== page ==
Economy, Business And Markets

Lender Says to Rejoin Global Banking

Post-Doc and Teaching Fellow at Alzahra University
Lender Says to Rejoin Global Banking Lender Says to Rejoin Global Banking

As relations with the West improve slowly, Iranian banks are poised to resume their overseas activities.  The Persia International Bank was established in 2002 following the merger of London branches of Bank Mellat and Bank Tejarat.  Mohammad Reza Meskarian, the CEO of the PIB, was in Iran this week for a brief visit. He shared his views about Iranian banking in the post-sanctions era with the Financial Tribune in his office in central Tehran.

Meskarian said there were two restrictions on Bank Mellat and one of them was imposed by the British government and the other by the European Union. By November 2009 no UK-based bank could have transactions with Mellat and hence PIB also was unable to transact with its shareholders. From July 2010 Bank Mellat was also blacklisted by the EU Council. The situation got worse by January 2012 as the other shareholder, Bank Tejarat was also blacklisted by the council.

Regulators then claimed that the PIB is owed 100% by two blacklisted entities. There were no clear allegations against PIB except that it has been operating under Bank Mellat. Although Mellat has challenged the ruling through EU courts, the PIB also perused its case separately on the premise that according to the bank’s constitution they are not under the control of their major shareholders. This process took about three years as it was a political issue.

The case was submitted in October 2010 and the court’s verdict was issued in June 2013 in favor of PIB which the European Council did not appeal.

Since nuclear negotiations with the six world powers and Iran (officially known as the Joint Comprehensive Plan of Action) were underway, PIB had a reactivation plan and as part of the plan was prepared to resume operations as soon as sanctions are removed.

As such, they have already provided a plan to the UK regulatory authorities including Prudential Regulatory Authority (PRA) and Financial Conduct Authority (FCA) and are waiting their response. If they agree with the plan they will ask for a number of documents like capital adequacy, liquidity adequacy and the recovery and resolution plan which are being prepared.

“Similar procedures will be followed in Dubai and we need to submit a plan to    the Dubai Financial Services Authority (DFSA) which has the same standards.”

For the reestablishment of PIB correspondent relationship with banks, Meskarian said unfortunately they have not yet received a reliable positive response from any of the contacted banks with which they had relations before the sanctions were imposed.

“My expectation is that after the adoption day (Oct. 18) of the JCPOA, more action will be taken. In my understanding the main reason these banks have not shown any positive sign for reactivation of correspondent relations is the US threats…These banks have paid more than $15 billion in fines as part of a settlement agreement.”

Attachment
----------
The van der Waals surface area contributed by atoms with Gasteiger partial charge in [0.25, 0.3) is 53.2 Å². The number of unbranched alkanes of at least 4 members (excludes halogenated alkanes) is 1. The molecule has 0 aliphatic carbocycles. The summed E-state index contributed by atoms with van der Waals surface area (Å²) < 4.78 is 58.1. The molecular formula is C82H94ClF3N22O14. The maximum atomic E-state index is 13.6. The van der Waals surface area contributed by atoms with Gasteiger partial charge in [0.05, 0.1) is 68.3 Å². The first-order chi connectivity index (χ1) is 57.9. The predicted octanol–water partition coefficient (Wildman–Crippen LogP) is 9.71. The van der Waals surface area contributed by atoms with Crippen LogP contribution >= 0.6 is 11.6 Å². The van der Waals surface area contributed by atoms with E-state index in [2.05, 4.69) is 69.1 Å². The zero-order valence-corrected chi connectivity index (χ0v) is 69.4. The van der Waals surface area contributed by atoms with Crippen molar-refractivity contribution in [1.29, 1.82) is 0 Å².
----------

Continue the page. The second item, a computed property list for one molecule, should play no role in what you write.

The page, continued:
Weathering the Sanctions

Meskarian says his bank has not been active since 2010. But they retained the license and their branches in the UK and Dubai were also under sanctions with assets frozen.

But the PIB was making a profit up until 2009. The bank had a pre-tax profit of 140% of its total capital and a net profit of about 100%. After sanctions they could not take any new business and that hurt their profit to a great extent.

“The size of our balance sheet was reduced from €1.4 billion in 2009 to €900 million in 2010 and now it is €225 million. However, we have not made any loss so far,” he said.

“Last year’s profit was only €800,000 down from €1.4 million previously. The small profit was achieved by cutting staff in Dubai and London and with the help of frugality. We were also able to collect interest on our loans. As part of the business plan we hope to reach our 2009 level within three years of reactivation. Our profit is expected to reach €7 million in 2016-2017 and will further increase to 16 and 28 million euros in the following years.

 Iran Business

Apart from the political issues, transparency and anti-money laundering regulations that have hurled Iran on top of the risky countries, the Iranian banks and regulatory authorities are required to take action to comply with  western regulatory requirements, Meskarian stressed.

Since the 2008 financial crisis, banks regulatory requirements have been rising dramatically. Iran needs to comply with these oft-changing requirements about capital/liquidity adequacy ratios and salaries of senior managers. There is a gap between regulatory requirements in Iran and other countries which calls for analysis.

“I tried to bring one of the UK financial consultant agencies here and there are more advisers coming and giving talks in conferences organized by the CBI and Iran Chamber of Commerce.”

But he says the gap cannot be plugged within a few months and there should be an effective plan to close the gap over the years. Iran needs to comply and get closer to international regulatory requirements for better correspondent relations with other banks. If Iranian banks seek loans from European banks, they must comply with western regulations.

“The other issue is anti-money laundering regulatory requirements on which I believe Iran has not taken enough action so far. The Financial Action Task Force (FATF) has raised this issue and some changes have been made, CBI officials say. It will take time to see the impact of these changes, but the effort is obviously worth it.